Under Australian Corporations law, mining and oil and gas
companies both listed and unlisted are required to disclose
'not generally available information, that a reasonable
person would expect, if it were generally available, to have a
material effect on the price of securities in a
corporation'. The disclosed information however must not
In Queensland, coal and gas are the predominant commercial
energy forms. The sophistication of the technology used to locate
and extract coal and gas has advanced considerably over the past
decade and end-user markets are now predominantly offshore. As a
result of these and other advances the language used in these
sectors has become highly specialised and continues to evolve
The listing rules currently prescribe the JORC Code as the
standard for reporting ore reserves and mineral resources. The JORC
Code has been able to accommodate ore and minerals reporting in
Australia for many years. However JORC as a 'one rule for
all' mineral energy types is probably no longer elastic enough.
ASX suggests this in its Review Issues Paper: Reserves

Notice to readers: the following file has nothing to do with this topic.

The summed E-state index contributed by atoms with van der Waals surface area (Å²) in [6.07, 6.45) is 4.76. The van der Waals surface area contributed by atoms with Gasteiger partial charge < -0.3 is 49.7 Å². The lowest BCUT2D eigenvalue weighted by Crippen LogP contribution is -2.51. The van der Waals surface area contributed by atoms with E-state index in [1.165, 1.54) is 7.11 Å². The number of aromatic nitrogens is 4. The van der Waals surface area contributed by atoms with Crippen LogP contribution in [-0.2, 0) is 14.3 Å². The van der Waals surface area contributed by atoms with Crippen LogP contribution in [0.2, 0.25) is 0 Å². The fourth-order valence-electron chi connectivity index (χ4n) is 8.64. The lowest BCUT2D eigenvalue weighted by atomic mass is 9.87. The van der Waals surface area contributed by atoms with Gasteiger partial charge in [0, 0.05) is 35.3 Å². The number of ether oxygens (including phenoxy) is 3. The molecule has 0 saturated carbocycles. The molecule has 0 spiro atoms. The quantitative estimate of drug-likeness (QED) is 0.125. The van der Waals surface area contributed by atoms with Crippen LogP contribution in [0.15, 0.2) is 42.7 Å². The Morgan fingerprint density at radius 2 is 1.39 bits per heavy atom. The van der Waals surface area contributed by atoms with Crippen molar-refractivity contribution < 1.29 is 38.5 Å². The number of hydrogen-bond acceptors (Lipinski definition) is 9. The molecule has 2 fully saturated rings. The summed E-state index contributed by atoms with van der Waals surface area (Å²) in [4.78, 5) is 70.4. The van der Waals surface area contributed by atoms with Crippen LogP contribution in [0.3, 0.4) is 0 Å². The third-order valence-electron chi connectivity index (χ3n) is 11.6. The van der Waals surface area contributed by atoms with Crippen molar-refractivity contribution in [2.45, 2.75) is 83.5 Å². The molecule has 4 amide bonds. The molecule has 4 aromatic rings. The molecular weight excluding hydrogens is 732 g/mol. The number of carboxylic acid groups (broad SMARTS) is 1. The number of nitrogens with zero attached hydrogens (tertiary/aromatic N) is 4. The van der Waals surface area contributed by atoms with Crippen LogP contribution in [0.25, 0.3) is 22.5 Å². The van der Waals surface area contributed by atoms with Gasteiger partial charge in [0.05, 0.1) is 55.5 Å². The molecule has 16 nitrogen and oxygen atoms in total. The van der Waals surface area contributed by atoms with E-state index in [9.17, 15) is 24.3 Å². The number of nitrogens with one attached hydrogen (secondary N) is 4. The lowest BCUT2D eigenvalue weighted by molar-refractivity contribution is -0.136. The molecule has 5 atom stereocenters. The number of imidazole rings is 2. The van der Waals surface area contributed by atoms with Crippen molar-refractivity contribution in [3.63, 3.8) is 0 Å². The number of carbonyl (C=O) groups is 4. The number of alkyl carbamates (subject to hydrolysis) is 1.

and Resources Disclosure for Mining and Oil & Gas Companies
issued in October 2011. ASX's paper also
highlights that there is no comparable standard in the listing
rules for reporting oil & gas reserves and resources and
suggests the gas industry possibly report under the
'SPE-PRMS' system, which is already widely used.
In January 2012, ASIC announced its concern that disclosing
exploration information 'inferred mineral
resources' under the JORC Code might be misleading in the
context of the commercial future of a resource company seeking
funding, in particular by way of an investor capital raising. ASIC
says the resource is still too uncertain to provide reasonable
grounds for a production target estimate or statement implying
Probably at the least ASX will change the way mining companies
report exploration reserves but it remains to be seen the extent to
which more prescriptive standards for reporting mineral and oil and
gas resources will creep into Australia's listing rules.
It is a common misconception that the grant of mining tenure, whether it be an Exploration Permit, Mineral Development Licence or Mining Lease, will entitle the holder to access all land within it in order to explore or mine.
This briefing note sets out a likely structure for the proposed privatisation of the networks and identifies key issues.
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